The Reformation's Impact on Germany: The Peasant Wars

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  • 0:06 The Reformation
  • 1:16 Luther Ignites a Revolt
  • 2:18 The Peasant Wars
  • 5:14 Peace of Augsburg
  • 5:57 Lesson Summary
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Lesson Transcript
Instructor: Jessica Elam Miller

Jessica has taught college History and has a Master of Arts in History

The Reformation was a time when Christianity was split into Catholicism and Protestantism. This lesson explores the major changes brought about by the Reformation in Germany in the 16th century.

The Protestant Reformation

Most people know the term 'the Reformation' deals with unrest between Catholics and Protestants, but do you know why and where it all began? This was a time when new ideas regarding the Christian religion developed, and people began to choose between Catholicism and Protestantism. Catholics believed salvation could be found by completing certain actions like recognizing the sacraments (such as baptism and communion) and confession to a priest. This leaves authority in the hands of the Church. Protestants believed the Church should not have authority over a person's relationship with God. Instead, each person was responsible for reading the Bible for guidance.

Catholics recognize the sacraments of baptism and communion
Catholic Sacraments

The Reformation occurred in the 16th century and was one of the most important events in history. Many say this event was responsible for leading history into the modern age. As Christians became divided between Catholicism and Protestantism, the religious unity that once held a society together fell apart. This led to the beginning of individual thought and individual opinions regarding religion. Inevitably, this led to free thinking in other areas, like politics, economics and social structure.

Luther Ignites a Revolt

Martin Luther is often credited with starting the Reformation. Luther was unhappy with corruption in the Catholic Church. He thought the Church was selling pardons for sins (called indulgences) without concern of whether the person was legitimately repentant.

Luther believed the Pope should not have ultimate authority. He believed the Bible should hold authority and that each person had as much authority over their own religion as the church officials. Luther nailed 95 theses against indulgences (pardoning of a sin) to the door of the Castle Church in Wittenberg to display his distaste with the Church. He also said nuns and monks shouldn't be held to their vows as he felt this gave the church more authority.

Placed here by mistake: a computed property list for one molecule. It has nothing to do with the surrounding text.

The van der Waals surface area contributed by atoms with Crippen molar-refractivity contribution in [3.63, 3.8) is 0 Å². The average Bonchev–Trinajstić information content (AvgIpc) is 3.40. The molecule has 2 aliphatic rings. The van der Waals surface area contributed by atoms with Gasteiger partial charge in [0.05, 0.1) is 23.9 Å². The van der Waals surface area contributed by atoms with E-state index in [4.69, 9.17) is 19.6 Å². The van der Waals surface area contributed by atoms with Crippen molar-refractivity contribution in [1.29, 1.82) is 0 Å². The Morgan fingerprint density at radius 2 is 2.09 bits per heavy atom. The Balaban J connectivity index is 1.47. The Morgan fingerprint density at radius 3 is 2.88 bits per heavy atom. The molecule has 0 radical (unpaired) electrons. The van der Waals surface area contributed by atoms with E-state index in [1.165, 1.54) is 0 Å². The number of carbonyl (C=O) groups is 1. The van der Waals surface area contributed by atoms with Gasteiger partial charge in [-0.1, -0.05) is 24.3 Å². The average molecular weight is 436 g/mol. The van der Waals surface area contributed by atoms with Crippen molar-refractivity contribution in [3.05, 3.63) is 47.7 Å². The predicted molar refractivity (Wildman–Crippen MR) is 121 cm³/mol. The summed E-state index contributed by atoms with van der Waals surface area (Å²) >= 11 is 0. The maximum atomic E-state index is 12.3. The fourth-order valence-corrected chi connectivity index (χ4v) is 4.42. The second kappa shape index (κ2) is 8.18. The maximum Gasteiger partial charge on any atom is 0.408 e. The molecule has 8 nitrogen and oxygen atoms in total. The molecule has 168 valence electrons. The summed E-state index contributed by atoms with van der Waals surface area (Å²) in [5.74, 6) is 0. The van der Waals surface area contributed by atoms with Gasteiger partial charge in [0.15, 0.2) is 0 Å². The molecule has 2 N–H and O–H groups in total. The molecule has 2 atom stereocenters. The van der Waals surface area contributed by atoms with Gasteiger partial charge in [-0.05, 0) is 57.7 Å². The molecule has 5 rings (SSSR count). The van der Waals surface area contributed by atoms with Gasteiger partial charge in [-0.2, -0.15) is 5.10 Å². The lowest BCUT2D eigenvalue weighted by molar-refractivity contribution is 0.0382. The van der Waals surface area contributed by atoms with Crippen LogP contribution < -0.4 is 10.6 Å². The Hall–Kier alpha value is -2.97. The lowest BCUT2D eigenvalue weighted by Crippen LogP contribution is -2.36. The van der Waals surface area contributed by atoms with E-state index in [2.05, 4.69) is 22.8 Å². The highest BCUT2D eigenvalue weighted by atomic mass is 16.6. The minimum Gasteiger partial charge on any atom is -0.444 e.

The Reformation spread throughout Europe. Scholars encouraged many to learn to read Hebrew and Greek so they could study the Bible in its original language. Many people saw this as an opportunity to gain more control over their lives and a break from authority, leading to mass popularity of freethinking ideas.

The Peasant Wars

The life of a peasant at this time was not easy. Because of high taxes and the ownership of all land belonging to royalty, peasants were basically slaves who worked the land without receiving any benefit from it. Peasants faced the heaviest taxes. The clergy and the nobles were exempt from taxes. In addition, costs for basic necessities rose consistently.

Peasant uprisings spread from Germany to present-day Austria
Germany Austria Map

As people began to feel freedom from the authority of the Church, they hungered for freedom from the oppression of their landlords and nobles. Peasants began to revolt against their oppressors, claiming the same divine right that gave Luther the right to rebel. Some peasants even built armies to support them. These uprisings are known as the Peasant Wars. Although many peasants participated in these uprisings, they didn't have firm leadership.

Uprisings took place in various areas. It began in southwestern areas in Germany and spread into what is now Austria. The peasant armies lacked an overall structure and adequate weaponry. Many of the fighters had no experience in military or war tactics. The lack of discipline and organization led to the loss of many peasant lives.

During the wars, monasteries were burned down and their possessions stolen or destroyed. Peasants also attacked the nobles, destroying much of their land and homes. After taking over the town of Weinsberg, the peasants captured the castle and forced the ruling Count and about 70 other nobles to run a gauntlet of pikes, which meant to run between two lines of men with swords continuously attacking their victims. However, at Frankenhausen, thousands of peasants faced a prince's army along with mercenaries. Without adequate weaponry and leadership, thousands of peasants were slaughtered.

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